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Global Crises, Global Solutions Paperback – November 15, 2004

ISBN-13: 978-0521606141 ISBN-10: 0521606144

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Product Details

  • Paperback: 670 pages
  • Publisher: Cambridge University Press (November 15, 2004)
  • Language: English
  • ISBN-10: 0521606144
  • ISBN-13: 978-0521606141
  • Product Dimensions: 9.5 x 6.9 x 1.6 inches
  • Shipping Weight: 2.8 pounds
  • Average Customer Review: 4.4 out of 5 stars  See all reviews (11 customer reviews)
  • Amazon Best Sellers Rank: #1,772,356 in Books (See Top 100 in Books)

Editorial Reviews

Review

"This very useful compilation will serve to advance thinking and stimulate debate on these and related important contemporary global concerns." A.R. Sanderson, University of Chicago, CHOICE

"A hugely sensible book about global health and environmental problems, based on the 'Copenhagen Consensus' project documented in The Economist. Its authors, eminent economists, recognise that the resources to tackle such problems are finite and need to be applied where they are most likely to be effective. Better, for instance, to spend resources on the immediate problem of AIDS in Africa than the more distant one of global warming. This book is a healthy antidote to the narrow views of single-issue pressure groups." the Economist "Best Books of the Year"

"Especially recommended reading for government employees, non-governmental organizations, students of public policy and applied economics, and any individual with a direct personal or professional interest in global development issues." BOOKWATCH

Book Description

Leading economists address ten of the most serious challenges facing the world today: Climate Change, Communicable Diseases, Conflicts, Education, Financial Instability, Corruption, Migration, Malnutrition and Hunger, Trade Barriers, Access to Water. World experts evaluate various policy options for each problem, stimulating the debate on prioritising our response to global challenges.

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Customer Reviews

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Most Helpful Customer Reviews

46 of 49 people found the following review helpful By Rolf Dobelli HALL OF FAME on July 27, 2005
Format: Paperback
This report is an excellent, controversial and refreshing approach to global problems. Daily, the news media and politicians declare that another crisis is urgent. Often, loud, public resolutions accompany these pronouncements. Political blocs form to push through agendas based on those resolutions. The only thing missing from the process is a dispassionate analysis of whether the solutions make economic sense and, if so, which ones make the most economic sense. This book of compiled essays from the Copenhagen Consensus - as documented in The Economist - provides that missing element. The conference drew from United Nations documents to assemble a list of the most urgent problems facing the world and identified those that presented opportunities for solutions. Then it set the task of identifying solutions that would provide the biggest benefit for the cost, examining 38 proposals for spending $50 billion over four years. Surprisingly, some of the most economically rational projects never make headlines and never turn up in public exhortations. When was the last time you saw someone climbing onto a platform to demand mosquito nets to prevent malaria in Africa? That may not come up nearly as often as adherence to the Kyoto Protocol, which provides a far weaker cost vs. benefit scenario. According to the analysts from Copenhagen, the former seems to be a very sound use of the world's problem-solving resources, but the latter costs a lot and seems to deliver relatively few benefits. We highly recommend this intriguing, sweeping conversation.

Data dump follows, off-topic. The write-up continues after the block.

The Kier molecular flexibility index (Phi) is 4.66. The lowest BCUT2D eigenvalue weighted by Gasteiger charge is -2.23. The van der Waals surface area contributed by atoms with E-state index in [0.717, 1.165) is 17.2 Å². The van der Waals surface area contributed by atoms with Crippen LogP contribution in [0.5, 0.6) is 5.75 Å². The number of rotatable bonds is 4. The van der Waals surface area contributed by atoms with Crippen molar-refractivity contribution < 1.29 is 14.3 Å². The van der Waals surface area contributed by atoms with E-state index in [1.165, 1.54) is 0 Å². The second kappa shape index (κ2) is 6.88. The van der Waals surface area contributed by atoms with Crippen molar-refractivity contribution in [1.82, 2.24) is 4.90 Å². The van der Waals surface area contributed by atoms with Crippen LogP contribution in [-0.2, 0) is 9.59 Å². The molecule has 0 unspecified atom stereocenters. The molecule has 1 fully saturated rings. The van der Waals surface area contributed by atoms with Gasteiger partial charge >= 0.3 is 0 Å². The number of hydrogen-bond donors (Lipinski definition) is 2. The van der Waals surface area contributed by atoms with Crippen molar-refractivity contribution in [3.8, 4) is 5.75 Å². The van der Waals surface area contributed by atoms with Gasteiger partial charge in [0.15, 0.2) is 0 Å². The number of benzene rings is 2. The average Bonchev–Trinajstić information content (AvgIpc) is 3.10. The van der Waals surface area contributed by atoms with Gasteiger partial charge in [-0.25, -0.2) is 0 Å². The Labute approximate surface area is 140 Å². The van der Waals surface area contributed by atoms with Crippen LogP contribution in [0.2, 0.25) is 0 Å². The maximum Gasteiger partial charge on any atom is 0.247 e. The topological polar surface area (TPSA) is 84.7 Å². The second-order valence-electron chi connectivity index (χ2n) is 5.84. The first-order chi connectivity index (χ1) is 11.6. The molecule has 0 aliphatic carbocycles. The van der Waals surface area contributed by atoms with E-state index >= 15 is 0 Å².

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46 of 50 people found the following review helpful By John Matlock on January 18, 2005
Format: Paperback
This book talks about ten of the most serious challenges facing the world today:

climate change

communicable diseases

conflicts and arms proliferation

access to educationfinancial instability

governance and corruption

malnutrition and hunger

migration

sanitation and clean water

subsidies and trade barriers.

You certainly can't accuse them of taking on minor issues.